As an open fire burns it draws fresh air in from the room, not just around the burning fuel, but from the whole open 'face' of the fire - the entire width and height of the fireplace opening. Without a chimney tall enough to generate The Chimney Effect with sufficient force, a flue cross-section big enough to carry all this air away, and a sufficient amount of fresh air entering to replace it, the fire will Smoke into the room.
As a general rule the area of the fireplace "face" opening must not be larger than the smallest cross-sectional area of the flue multiplied by the chimney height in metres, and there must be a permanent open air supply into the room equal to at least ½ the cross-sectional area of the flue.
As well as smoke problems, the huge requirement for fresh air can lead to the 'cold back' syndrome, where, away from the direct radiation of the glowing fire, the room is actually made cooler as vast amounts of outside air are drawn in, an effect which was actually used in the 19th Century to provide coal-fired cooling in large buildings.
Large open fires worked well in draughty mediaeval halls with huge chimneys, but are near-impossible to make work in almost any house built since the eighteenth century. Their Efficiency is poor, rarely above 10%. Installing a smoke hood or gather (diagram 1) is unlikely to improve performance as it doesn't significantly reduce the 'face', but building a smaller faced opening inside the existing fireplace (2) can be made to work well.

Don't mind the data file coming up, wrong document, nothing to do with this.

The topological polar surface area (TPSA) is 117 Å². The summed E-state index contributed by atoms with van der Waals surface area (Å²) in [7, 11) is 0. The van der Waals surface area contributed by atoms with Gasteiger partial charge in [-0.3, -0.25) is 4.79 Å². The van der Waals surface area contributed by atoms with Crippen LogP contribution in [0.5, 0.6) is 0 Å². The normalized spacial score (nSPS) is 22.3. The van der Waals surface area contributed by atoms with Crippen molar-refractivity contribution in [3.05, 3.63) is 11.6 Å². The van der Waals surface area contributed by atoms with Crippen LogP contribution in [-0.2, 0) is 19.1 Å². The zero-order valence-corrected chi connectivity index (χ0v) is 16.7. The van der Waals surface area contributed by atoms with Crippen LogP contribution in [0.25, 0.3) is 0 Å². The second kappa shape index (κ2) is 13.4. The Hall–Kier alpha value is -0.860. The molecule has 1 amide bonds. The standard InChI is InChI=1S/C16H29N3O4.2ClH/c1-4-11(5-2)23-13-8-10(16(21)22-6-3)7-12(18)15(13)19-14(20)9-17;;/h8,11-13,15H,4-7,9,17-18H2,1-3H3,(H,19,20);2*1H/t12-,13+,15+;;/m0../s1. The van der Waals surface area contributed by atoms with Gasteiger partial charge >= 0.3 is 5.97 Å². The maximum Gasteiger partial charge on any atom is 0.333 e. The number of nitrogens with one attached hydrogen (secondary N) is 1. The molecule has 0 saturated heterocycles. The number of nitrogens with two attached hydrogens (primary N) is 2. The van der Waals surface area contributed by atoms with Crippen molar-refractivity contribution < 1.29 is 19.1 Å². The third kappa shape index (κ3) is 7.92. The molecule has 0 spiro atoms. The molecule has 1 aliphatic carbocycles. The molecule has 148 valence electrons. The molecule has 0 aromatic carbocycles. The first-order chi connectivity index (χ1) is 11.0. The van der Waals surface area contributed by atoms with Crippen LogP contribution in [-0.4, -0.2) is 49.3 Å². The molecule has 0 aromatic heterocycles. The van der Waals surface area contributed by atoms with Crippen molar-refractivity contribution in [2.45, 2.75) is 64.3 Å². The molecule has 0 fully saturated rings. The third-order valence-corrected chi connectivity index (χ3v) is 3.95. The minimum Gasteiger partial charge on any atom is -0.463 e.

INSET OPEN FIRES reduce the open face to the very minimum and have a refractory fireback formed with angles to help radiate heat. This type of fireplace is unique to Britain and Ireland and is made to strict dimensions (See: BS1251 Fireplaces) to ensure that a wide range of fires, and even some closed stoves, can fit straight in. Inset fires are moderately efficient (30 to 40%), if fitted correctly, and can become very efficient (over 75%) with certain types of wrap-round back boiler for central heating. Cast-iron grates for BS4834 Open Fires fit into standard inset openings, from the simple loose 'stoolgrate' with its fret front to quite sophisticated air-control open grates which can stay alight all night on certain fuels.
CONVECTOR FIRES, either freestanding or inset into the wall, have a metal casing open to the air at the sides, back, top and even underneath the fire, they can achieve efficiencies of up to 60%
FUELS: Bituminous coal, peat, some types of lignite, soft coke and specially-formulated open fire briquettes are fine, but anthracite, hard coke and the harder briquetted fuels simply won't burn on an open fire. Wood burns best if the white 'cell powder' it produces is prevented from falling away but kept hot and allowed to burn, for this reason wood logs burn best simply laid on a flat hearth with no grate or basket.
SAFETY: A mesh BS3248 Sparkguards is a wise precaution, and essential whenever the fire is unattended or children or the infirm are about, especially as some fuels, notably wood, can occasionally 'spit' sparks.
TO ADVERTISE HERE